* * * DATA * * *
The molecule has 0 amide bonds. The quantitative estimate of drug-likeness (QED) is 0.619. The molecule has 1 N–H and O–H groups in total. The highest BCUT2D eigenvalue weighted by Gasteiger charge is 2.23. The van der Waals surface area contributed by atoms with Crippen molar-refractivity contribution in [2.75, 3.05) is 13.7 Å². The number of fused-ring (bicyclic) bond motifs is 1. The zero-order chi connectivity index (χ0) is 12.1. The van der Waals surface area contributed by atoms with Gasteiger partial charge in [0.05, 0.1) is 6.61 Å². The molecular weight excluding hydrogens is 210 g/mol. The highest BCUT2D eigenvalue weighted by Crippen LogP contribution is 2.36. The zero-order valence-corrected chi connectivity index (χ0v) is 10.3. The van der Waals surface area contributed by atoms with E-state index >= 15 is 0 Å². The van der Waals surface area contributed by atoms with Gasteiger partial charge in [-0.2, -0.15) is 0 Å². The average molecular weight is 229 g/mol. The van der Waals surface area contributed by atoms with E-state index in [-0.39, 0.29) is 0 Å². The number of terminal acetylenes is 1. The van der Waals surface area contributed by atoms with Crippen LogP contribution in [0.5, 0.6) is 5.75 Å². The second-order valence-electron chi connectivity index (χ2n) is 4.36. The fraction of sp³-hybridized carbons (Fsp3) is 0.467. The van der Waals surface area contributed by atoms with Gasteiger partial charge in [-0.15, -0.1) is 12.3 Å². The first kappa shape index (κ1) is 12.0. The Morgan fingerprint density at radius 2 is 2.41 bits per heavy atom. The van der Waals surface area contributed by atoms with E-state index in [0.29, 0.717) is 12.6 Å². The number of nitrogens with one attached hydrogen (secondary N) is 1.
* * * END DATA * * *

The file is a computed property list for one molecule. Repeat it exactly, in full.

The molecule has 0 amide bonds. The quantitative estimate of drug-likeness (QED) is 0.619. The molecule has 1 N–H and O–H groups in total. The highest BCUT2D eigenvalue weighted by Gasteiger charge is 2.23. The van der Waals surface area contributed by atoms with Crippen molar-refractivity contribution in [2.75, 3.05) is 13.7 Å². The number of fused-ring (bicyclic) bond motifs is 1. The zero-order chi connectivity index (χ0) is 12.1. The van der Waals surface area contributed by atoms with Gasteiger partial charge in [0.05, 0.1) is 6.61 Å². The molecular weight excluding hydrogens is 210 g/mol. The highest BCUT2D eigenvalue weighted by Crippen LogP contribution is 2.36. The zero-order valence-corrected chi connectivity index (χ0v) is 10.3. The van der Waals surface area contributed by atoms with E-state index >= 15 is 0 Å². The van der Waals surface area contributed by atoms with Gasteiger partial charge in [-0.2, -0.15) is 0 Å². The average molecular weight is 229 g/mol. The van der Waals surface area contributed by atoms with E-state index in [-0.39, 0.29) is 0 Å². The number of terminal acetylenes is 1. The van der Waals surface area contributed by atoms with Crippen LogP contribution in [0.5, 0.6) is 5.75 Å². The second-order valence-electron chi connectivity index (χ2n) is 4.36. The fraction of sp³-hybridized carbons (Fsp3) is 0.467. The van der Waals surface area contributed by atoms with Gasteiger partial charge in [-0.15, -0.1) is 12.3 Å². The first kappa shape index (κ1) is 12.0. The Morgan fingerprint density at radius 2 is 2.41 bits per heavy atom. The van der Waals surface area contributed by atoms with E-state index in [0.29, 0.717) is 12.6 Å². The number of nitrogens with one attached hydrogen (secondary N) is 1.